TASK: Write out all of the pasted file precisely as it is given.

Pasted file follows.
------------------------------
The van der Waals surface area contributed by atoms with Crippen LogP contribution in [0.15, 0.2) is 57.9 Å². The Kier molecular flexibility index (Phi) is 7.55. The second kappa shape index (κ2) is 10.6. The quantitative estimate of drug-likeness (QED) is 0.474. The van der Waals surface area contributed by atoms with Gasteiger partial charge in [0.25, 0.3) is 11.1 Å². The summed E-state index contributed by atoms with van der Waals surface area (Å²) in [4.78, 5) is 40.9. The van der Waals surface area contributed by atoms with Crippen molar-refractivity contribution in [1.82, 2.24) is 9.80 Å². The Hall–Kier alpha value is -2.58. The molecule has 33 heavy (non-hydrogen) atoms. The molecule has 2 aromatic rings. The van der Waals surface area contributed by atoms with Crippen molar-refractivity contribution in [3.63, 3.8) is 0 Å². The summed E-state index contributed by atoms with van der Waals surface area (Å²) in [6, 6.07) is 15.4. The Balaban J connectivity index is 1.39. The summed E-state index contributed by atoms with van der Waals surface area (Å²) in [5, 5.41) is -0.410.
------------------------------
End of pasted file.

The van der Waals surface area contributed by atoms with Crippen LogP contribution in [0.15, 0.2) is 57.9 Å². The Kier molecular flexibility index (Phi) is 7.55. The second kappa shape index (κ2) is 10.6. The quantitative estimate of drug-likeness (QED) is 0.474. The van der Waals surface area contributed by atoms with Gasteiger partial charge in [0.25, 0.3) is 11.1 Å². The summed E-state index contributed by atoms with van der Waals surface area (Å²) in [4.78, 5) is 40.9. The van der Waals surface area contributed by atoms with Crippen molar-refractivity contribution in [1.82, 2.24) is 9.80 Å². The Hall–Kier alpha value is -2.58. The molecule has 33 heavy (non-hydrogen) atoms. The molecule has 2 aromatic rings. The van der Waals surface area contributed by atoms with Crippen molar-refractivity contribution in [3.63, 3.8) is 0 Å². The summed E-state index contributed by atoms with van der Waals surface area (Å²) in [6, 6.07) is 15.4. The Balaban J connectivity index is 1.39. The summed E-state index contributed by atoms with van der Waals surface area (Å²) in [5, 5.41) is -0.410.